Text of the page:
OASIS Mailing List ArchivesView the OASIS mailing list archive below
or browse/search using MarkMail.


Help: OASIS Mailing Lists Help | MarkMail Help



   Re: [xml-dev] RE: Auto-completion in editors

[ Lists Home | Date Index | Thread Index ]

From: "James Clark" <jjc@jclark.com>

> > The difficulty is that IDE's (in my experience) rarely provide the high
> level
> > power and constructs that would be useful in a way that is unintrusive and
> > simple.  They "get in the way" more often than not
> That's been my experience too.  Mostly I've used IDEs just for debugging and
> relied on Emacs for editing.  However, the current crop of Java IDEs is
> looking pretty good and they're starting to provide builtin XML support.  In
> particular, I've recently started using IntelliJ IDEA
> (http://www.intellij.com). What I like about is that is unintrusive, yet it
> has a deep understanding of Java that allows it to provide really useful
> assistance. 

There is a really interesting article comparing "syntax-directed" editors
and  "syntax-recognizing" editors inter alia at


I think it has a direct relevance to XML editors: the Author/Editor family
is clearly from the syntax-directed line. I think the syntax-recognizing editors
have as much or more promise.  Of course, some domains have natural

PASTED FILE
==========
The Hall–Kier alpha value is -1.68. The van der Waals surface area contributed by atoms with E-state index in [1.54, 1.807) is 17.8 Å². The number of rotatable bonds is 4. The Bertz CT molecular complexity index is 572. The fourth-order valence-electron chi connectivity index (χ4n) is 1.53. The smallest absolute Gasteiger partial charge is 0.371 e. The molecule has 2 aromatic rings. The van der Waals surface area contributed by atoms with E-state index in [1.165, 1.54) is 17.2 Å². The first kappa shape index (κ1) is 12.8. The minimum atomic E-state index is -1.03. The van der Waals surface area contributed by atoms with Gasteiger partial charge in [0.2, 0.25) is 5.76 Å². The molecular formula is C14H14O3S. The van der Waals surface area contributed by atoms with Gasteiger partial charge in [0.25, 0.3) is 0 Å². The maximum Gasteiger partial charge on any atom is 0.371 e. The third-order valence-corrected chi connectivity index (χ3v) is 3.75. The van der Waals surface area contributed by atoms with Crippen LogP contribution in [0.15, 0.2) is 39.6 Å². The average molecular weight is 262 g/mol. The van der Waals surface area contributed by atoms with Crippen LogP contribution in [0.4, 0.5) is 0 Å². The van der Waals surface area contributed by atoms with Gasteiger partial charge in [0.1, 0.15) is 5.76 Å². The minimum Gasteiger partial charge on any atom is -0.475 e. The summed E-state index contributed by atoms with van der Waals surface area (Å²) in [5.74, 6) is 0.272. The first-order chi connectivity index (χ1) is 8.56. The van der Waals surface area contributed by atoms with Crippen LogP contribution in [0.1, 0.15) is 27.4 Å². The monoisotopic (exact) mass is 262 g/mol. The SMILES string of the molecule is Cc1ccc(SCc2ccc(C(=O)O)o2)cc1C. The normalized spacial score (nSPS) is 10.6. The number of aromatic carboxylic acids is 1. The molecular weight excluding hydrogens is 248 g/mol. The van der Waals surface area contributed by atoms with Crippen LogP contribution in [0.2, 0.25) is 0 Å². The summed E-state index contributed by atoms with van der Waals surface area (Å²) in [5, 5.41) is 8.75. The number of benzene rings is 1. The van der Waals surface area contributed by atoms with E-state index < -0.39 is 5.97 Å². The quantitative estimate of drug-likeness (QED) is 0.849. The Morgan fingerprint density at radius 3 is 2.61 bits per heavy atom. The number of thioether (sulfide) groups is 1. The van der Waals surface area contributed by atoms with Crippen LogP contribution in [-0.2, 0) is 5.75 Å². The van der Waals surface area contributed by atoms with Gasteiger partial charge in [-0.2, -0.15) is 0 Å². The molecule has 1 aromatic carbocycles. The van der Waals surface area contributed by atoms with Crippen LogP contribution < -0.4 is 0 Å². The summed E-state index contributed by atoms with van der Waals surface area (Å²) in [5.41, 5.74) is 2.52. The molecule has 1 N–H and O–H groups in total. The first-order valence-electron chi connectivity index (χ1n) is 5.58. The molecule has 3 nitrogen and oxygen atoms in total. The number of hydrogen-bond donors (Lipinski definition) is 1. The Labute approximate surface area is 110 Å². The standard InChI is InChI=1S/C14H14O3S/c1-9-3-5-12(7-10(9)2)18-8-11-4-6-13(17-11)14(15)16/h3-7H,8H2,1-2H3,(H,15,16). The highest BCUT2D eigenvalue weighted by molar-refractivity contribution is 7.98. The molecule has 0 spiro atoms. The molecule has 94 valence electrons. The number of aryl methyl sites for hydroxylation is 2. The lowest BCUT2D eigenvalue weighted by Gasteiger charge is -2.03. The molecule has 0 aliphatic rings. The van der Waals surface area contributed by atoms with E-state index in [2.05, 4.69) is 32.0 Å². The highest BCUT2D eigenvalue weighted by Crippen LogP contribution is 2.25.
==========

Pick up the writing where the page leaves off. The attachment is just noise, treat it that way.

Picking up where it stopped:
mappings to visualizations, and a direct manipulation interface may be the
best for those (in the same way that a visual composer is so useful for
GUI construction). But I think in the next few years it will become clearer
which kinds of document types are suited to syntax-directed editors and
which to syntax-recognizing.  

The first decision point is of course whether the editor is used for marking
up pre-existing or partially tagged text.  When that is the case, the
kinds of syntax-directed editors we have at the moment do not provide
much help:  you cannot throw spaghetti at something that expects a tree.

On the IDE issue, I have been using Visual Age for Java in a 3  man
team for the last 9 months, and found it very useful, despite its steep
learning curve. Not a tool for casual users, its strengths are 
visual composition, version control, minimal JAR creation, diff, etc.  
I wouldn't like to go back to a non-integrated environment now, though it
certainly has its faults.   It has a nice non-intrusive interface
(in fact, a little too non-intrusive) and is fast for editing.

Rick Jelliffe


News | XML in Industry | Calendar | XML Registry
Marketplace | Resources | MyXML.org | Sponsors | Privacy Statement

Copyright 2001 XML.org. This site is hosted by OASIS